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Winners, losers and lessons from Tuesday’s elections

First Read is your briefing from “Meet the Press” and the NBC Political Unit on the day’s most important political stories and why they matter.

If it’s WEDNESDAY… Biden White House and congressional Republicans make progress in debt-ceiling talks, but remain apart on key issues… President Biden departs for G-7 meeting in Japan, but cuts trip short to return to Washington on Sunday… Daniel Cameron wins Republican primary for KY-GOV, setting up 2023’s biggest election… Cherelle Parker captures Democratic mayoral primary in Philadelphia, putting her on course to become city’s first female mayor… And Democrat wins mayoral runoff in swing Jacksonville, Fla.

But FIRST… Yesterday, we asked five questions about Tuesday’s primaries and elections across the country, and now we have our answers. 

In Kentucky’s GOP gubernatorial primary, which force would be stronger: Daniel Cameron’s Trump endorsement and his ties to the state (as attorney general)? Or rival Kelly Craft’s big bucks and Trump-y campaign?

Well, Cameron easily won, getting 48% of the vote, while Craft finished third (at 17%) — behind Agriculture Commissioner Ryan Quarles at 22%. 

Also in Kentucky, we asked if election-denying candidates could topple the incumbent GOP secretary of state. 

The answer: No. Incumbent Michael Adams, who had expanded voter access and pushed back on false election claims, got 64% of the vote. 

For Philadelphia’s Democratic mayoral primary, we wondered if progressives would win like they did in Chicago, or if more moderate candidates would triumph — given how crime has affected big cities like Philly. 

The result: Former City Councilwoman Cherelle Parker, who called for hiring additional police officers and was endorsed by Dem Reps. Brendan Boyle and Dwight Evans, won with 33% of the vote. Helen Gym, who was backed by Sen. Bernie Sanders and Rep. Alexandria Ocasio-Cortez, finished third with 21%. 

Also in Pennsylvania, we highlighted a special state House election that could decide control of that chamber. The outcome: Democrats won, maintaining their narrow majority. 

And in Florida, we asked how the political winds might be blowing in swing Duval County with Jacksonville, Fla.’s mayoral runoff. 

Well, Democrat Donna Deegan beat Republican Daniel Davis, succeeding term-limited GOP Mayor Lenny Curry. 

Jacksonville HAD been the country’s most-populous city with a GOP mayor. That honor will now go to Fort Worth, Texas.

Data Download: The number of the day is … $4.3 million

That’s by how much the groups backing Kentucky Republican Attorney General Daniel Cameron (his campaign and aligned super PAC) were outspent in the state’s gubernatorial primary, according to the ad tracking firm AdImpact.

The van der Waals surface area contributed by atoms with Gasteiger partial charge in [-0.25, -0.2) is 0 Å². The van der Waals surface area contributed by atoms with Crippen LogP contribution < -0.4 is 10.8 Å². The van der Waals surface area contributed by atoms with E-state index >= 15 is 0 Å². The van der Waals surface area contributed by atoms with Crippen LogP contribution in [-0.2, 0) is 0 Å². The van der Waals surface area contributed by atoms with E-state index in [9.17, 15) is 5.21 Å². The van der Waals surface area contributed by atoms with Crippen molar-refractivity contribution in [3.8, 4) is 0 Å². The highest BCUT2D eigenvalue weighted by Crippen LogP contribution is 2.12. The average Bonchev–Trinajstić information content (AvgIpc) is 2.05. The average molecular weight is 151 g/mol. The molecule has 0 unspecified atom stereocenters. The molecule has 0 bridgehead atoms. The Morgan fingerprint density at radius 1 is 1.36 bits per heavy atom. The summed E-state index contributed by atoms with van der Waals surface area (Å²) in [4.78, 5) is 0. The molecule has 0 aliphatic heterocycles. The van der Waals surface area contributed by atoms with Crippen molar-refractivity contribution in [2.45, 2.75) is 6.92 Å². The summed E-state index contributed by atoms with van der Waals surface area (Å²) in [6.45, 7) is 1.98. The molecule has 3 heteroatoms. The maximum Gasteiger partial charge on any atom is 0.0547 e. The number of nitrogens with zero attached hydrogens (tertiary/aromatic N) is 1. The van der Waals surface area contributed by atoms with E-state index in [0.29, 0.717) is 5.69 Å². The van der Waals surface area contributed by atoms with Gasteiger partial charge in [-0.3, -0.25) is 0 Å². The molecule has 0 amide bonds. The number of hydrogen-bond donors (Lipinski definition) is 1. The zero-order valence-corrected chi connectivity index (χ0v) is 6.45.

While Cameron won Tuesday night’s primary, he wasn’t the top spender — by a longshot. Former Trump U.N. Ambassador Kelly Craft and a super PAC boosting her candidacy, Commonwealth PAC, spent a combined $8.1 million on the airwaves compared to the $3.8 million spent on ads by the pro-Cameron groups.  

Craft, who loaned her campaign more than $9 million (per campaign finance reports), wasn’t the only big-spending candidate who fell short on Tuesday. Former city councilman and real estate developer Allan Domb, who largely self-funded his campaign, appears poised to come in a distant fourth place in the Democratic primary for mayor in Philadelphia. His campaign spent nearly $8.7 million on ads, far outpacing the other candidates. 

Other numbers to know

30: The number of North Carolina state Senate Republicans who voted Tuesday to override the governor’s veto of an abortion ban after 12 weeks. 

400%: The increase in threats against members of Congress in the last six years, Capitol Police Chief Thomas Manger told lawmakers at a hearing Tuesday. 

14: The number of House Republicans urging Senate Majority Leader Chuck Schumer to cancel the Senate’s upcoming recess until there is a deal to address the debt ceiling.

5: The number of Republican lawmakers who signed a pledge in 2021 not to use earmarks and have now requested money for local projects in the fiscal year 2024 budget, The Messenger reports.

24%: The portion of Americans who say they used to follow a different religion than they do now, a 50% increase in people who said the same in 2021, Axios reports.  

57%: The portion of Republican and Republican leaning adults who say that healthy children should be required to be vaccinated for measles, mumps and rubella (the MMR vaccine) to attend public schools, per new data from the Pew Research Center, down from 79% in 2019 and 2016. 

More than 6,400: The number of migrants processed and released into the U.S. without court dates between Thursday and Monday, when a judge halted this practice.